The remainder of the aircraft is standard construction except for the pod and pod mount. The pod is a rear ejection model which reduces the likelihood of a "Red Baron" where the streamer tangles with the model. Two such situations arose with the original Skydancer. In one instance, the pod hung up on the stabilizer but, with the control available, the model landed safely.
The pod is built before the model so that the mount lugs fit their sockets exactly. Dowels must be perfectly parallel to achieve a smooth sliding fit. The shock cord must attach to the bottom rear of the pod mount or the pod will tend to bind. Drill the holes in the nose of the model well oversize and then use the pod itself, well-coated with release agent, to cast the mount holes.
The model is launched from 18" of C-Rail; ignition by a standard 12V launch system. Two launch lugs are epoxied to the top of the fuselage hatch cover, the remainder of the top of the cover is protected by heavy silver foil.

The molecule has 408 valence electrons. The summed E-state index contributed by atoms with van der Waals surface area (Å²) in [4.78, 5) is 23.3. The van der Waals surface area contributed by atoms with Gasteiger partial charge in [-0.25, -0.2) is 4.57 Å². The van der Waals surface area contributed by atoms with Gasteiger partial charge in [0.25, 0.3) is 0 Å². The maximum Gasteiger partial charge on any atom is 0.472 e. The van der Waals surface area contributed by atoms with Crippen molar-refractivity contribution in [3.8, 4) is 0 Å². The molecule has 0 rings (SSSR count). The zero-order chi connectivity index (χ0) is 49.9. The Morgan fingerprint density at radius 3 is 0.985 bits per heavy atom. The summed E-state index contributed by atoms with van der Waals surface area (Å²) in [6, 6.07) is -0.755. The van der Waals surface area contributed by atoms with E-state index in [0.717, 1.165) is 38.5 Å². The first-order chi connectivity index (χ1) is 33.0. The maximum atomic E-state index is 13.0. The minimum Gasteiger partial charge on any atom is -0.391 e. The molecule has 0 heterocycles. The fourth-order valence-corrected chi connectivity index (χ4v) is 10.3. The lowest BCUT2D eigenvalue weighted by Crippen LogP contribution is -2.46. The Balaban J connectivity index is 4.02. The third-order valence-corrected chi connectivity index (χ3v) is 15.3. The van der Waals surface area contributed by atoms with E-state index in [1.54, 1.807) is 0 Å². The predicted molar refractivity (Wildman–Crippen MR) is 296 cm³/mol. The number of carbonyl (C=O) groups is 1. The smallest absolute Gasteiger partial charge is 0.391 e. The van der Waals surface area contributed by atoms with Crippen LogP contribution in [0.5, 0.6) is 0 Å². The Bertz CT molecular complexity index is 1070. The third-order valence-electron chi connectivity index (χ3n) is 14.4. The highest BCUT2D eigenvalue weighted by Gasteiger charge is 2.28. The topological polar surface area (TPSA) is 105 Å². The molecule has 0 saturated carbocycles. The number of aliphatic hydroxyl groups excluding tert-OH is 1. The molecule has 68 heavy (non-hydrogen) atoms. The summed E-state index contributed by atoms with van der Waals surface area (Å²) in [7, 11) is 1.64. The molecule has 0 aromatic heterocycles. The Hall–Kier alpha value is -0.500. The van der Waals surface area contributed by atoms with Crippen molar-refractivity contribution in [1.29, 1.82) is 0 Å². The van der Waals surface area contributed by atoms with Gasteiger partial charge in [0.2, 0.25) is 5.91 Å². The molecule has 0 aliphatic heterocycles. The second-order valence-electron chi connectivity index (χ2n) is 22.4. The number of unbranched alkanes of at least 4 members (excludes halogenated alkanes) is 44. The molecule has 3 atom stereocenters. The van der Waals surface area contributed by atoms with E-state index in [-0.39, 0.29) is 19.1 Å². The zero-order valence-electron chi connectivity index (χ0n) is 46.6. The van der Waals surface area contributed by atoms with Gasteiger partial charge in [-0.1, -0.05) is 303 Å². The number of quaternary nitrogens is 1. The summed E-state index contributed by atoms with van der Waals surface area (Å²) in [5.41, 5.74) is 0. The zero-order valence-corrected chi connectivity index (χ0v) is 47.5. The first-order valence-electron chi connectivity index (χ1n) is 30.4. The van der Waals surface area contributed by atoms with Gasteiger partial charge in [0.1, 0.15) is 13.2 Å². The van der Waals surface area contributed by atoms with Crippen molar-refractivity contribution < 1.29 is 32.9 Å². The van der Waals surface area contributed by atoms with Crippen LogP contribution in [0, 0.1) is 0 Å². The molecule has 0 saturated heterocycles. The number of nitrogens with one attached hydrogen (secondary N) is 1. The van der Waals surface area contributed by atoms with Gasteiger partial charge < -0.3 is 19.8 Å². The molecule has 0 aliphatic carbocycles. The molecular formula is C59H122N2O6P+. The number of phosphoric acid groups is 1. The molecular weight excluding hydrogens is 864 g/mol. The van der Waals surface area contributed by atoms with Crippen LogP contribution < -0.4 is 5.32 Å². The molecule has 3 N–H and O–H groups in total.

Flying: Skydancer is a sensitive, neutral stability model. When rolled to a bank it will stay there until rolled out. Elevator must be used in conjunction with aileron for turns, but the sharp turns are handy on landing approach.
Mild aerobatics are easy with this glider, although the flat bottom airfoil limits the variety. It is great fun to loop by pushing in a bit of down to gain speed then grab up for the loop. Little altitude is lost because the ship can climb back almost to its starting point after the maneuver.
Rolls can be done, but plenty of speed is needed. As she comes over, push full down to prevent the nose from dropping. This takes practice to get it right.
Inverted flying is also possible for those with strong nerves.
There is some nose down tendency as the model comes up from the launch rail. Be ready to pull a small amount of up elevator at first, but as the model accelerates, begin to hold the nose down to maintain a 70 degrees to 80 degrees climb. The model is down to glide speed at ejection so it should be nosed over to glide about 41h sec. after final-stage ignition.
Estes Skydancer Rocket-Boost R/C Glider Plans
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Posted October 4, 2014